Myles Collins Reflects On Running And Race After Tragedy


Myles Collins is a soon-to-be graduate of Archer High School in Gwinnett County, Georgia. He's an accomplished distance runner and a cross country state champion -- who ran the fastest 1,600m in February history this year -- and will attend Georgia Tech University in the fall. Following the tragic death of Ahmaud Arbery in February, Myles penned a personal essay reflecting on what it means to be a young African-African runner in today's world, and what prejudices he may enconter as a runner. 

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By Myles Collins - Archer (GA) High School


POP!!

The sound of the gun goes off, but this time it's not a race gun. For many years, the sound of the starting gun has brought much joy and excitement, and a feeling that I can race against my competitors in a safe environment.

But for many other African Americans, the sound of a gun doesn't do the same. They don't have the same rush of excitement in their body, but rather a wave of paralyzing fear. Incidents like the one with Ahmaud Arbery, who was killed tragically in February while on a routine run on a rural road in Georgia, have a way of bringing citizens like myself back to reality.

Ahmaud was a young African-American male from Georgia with a future. 

I also live in Georgia, and I am a young African-American runner with a future.  

Fortunately, I have been lucky. I live in a multicultural community where I haven't faced racial prejudice to the degree of Ahmaud Arbery. It's actually been the opposite, as my community is supportive and thoughtful. They congratulate me and wish me the best whenever I see them in different settings such as at school, the store, and Tribble Mill Park (the park where I train). I often encounter various people without incident.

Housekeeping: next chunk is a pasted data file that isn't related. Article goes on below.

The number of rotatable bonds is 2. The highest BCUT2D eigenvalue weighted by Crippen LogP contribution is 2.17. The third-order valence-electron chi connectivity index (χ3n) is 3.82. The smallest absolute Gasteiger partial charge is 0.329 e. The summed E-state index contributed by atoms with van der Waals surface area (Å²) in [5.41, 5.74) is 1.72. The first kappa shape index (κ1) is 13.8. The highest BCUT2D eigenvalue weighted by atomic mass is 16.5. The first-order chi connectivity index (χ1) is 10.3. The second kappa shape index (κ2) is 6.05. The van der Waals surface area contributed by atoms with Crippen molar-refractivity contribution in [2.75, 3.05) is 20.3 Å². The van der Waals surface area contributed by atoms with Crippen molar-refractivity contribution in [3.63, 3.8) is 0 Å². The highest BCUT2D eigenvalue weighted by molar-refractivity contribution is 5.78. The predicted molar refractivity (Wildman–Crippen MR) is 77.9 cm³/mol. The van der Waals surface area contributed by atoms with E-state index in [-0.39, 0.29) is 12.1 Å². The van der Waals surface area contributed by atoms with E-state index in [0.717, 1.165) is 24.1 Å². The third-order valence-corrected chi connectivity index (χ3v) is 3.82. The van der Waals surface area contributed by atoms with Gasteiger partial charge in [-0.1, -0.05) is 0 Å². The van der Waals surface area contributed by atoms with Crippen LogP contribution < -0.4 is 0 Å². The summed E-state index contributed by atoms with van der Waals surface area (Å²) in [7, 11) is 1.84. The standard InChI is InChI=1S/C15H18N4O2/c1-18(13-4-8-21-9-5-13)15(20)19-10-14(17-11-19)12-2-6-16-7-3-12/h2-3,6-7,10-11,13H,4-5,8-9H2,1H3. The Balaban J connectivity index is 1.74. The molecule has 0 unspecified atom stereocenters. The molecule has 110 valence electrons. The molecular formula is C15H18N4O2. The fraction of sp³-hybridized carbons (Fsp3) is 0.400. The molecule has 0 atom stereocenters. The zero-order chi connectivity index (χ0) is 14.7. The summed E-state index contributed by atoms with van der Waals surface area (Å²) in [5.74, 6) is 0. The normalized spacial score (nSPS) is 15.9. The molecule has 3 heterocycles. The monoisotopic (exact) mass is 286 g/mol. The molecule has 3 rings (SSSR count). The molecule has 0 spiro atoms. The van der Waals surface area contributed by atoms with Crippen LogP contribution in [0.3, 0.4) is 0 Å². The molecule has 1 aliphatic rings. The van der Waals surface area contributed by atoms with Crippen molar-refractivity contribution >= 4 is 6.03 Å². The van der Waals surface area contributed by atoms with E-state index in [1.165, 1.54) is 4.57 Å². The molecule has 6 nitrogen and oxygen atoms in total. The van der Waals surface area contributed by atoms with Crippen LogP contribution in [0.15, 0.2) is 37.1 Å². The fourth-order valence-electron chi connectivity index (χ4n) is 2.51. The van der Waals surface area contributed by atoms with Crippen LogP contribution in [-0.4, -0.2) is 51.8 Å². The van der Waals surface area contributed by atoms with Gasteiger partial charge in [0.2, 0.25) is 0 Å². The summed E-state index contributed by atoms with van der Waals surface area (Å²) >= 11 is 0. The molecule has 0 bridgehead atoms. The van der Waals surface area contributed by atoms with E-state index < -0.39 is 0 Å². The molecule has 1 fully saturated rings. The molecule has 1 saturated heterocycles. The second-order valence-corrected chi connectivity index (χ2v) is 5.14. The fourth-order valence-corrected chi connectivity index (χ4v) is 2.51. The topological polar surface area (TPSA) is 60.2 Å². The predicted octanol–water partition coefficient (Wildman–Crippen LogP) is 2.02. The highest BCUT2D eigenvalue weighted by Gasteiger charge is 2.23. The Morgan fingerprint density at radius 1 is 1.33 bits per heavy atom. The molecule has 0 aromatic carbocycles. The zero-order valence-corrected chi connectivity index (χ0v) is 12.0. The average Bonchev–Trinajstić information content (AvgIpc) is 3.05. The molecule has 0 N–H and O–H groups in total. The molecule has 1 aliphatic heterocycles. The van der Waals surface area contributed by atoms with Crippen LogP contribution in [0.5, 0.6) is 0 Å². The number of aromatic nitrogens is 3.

However, I am not unaware. I am still cautious of my surroundings when I'm running or just being an ordinary citizen. I do recognize that there is still a very small group of people that don't see me as a young black man training, as a runner who is exercising, but possibly as a person that just committed a crime. This has helped me understand why, when my family and I go on vacations to different areas in the country, why my mom wants to go on my runs with me. It's because of incidents like Ahmaud Arbery.

She does not want to lose a child over senseless violence.

Years ago, I remember when my family went to an AAU basketball tournament with my brother in Augusta, Georgia. I told my parents that I was going to go on a long run and that I would only take about 50 minutes. That day I was scheduled to run eight miles and I went over the time I told my parents I would be back to the hotel.

I remember my mom calling me multiple times to see if I was okay. I wasn't back in time and her immediate response was worry. At the time, I personally did not think it was bigger than that, but reflecting now, I know it was a response that came with knowledge: She had a feeling where she couldn't protect me. She feared she couldn't help me if something went wrong.

This is something that I think all parents deal with, but especially so African American parents.

    Lastly, I can only pray that we get to know people who are of different races, cultures, ethnicity, and religions before judging them based on stereotypes. Instead, get to know someone for the content of their character. I believe that if we all work together, we can truly make the world a better place. 

    My heart goes out to the Arbery family!



    - Myles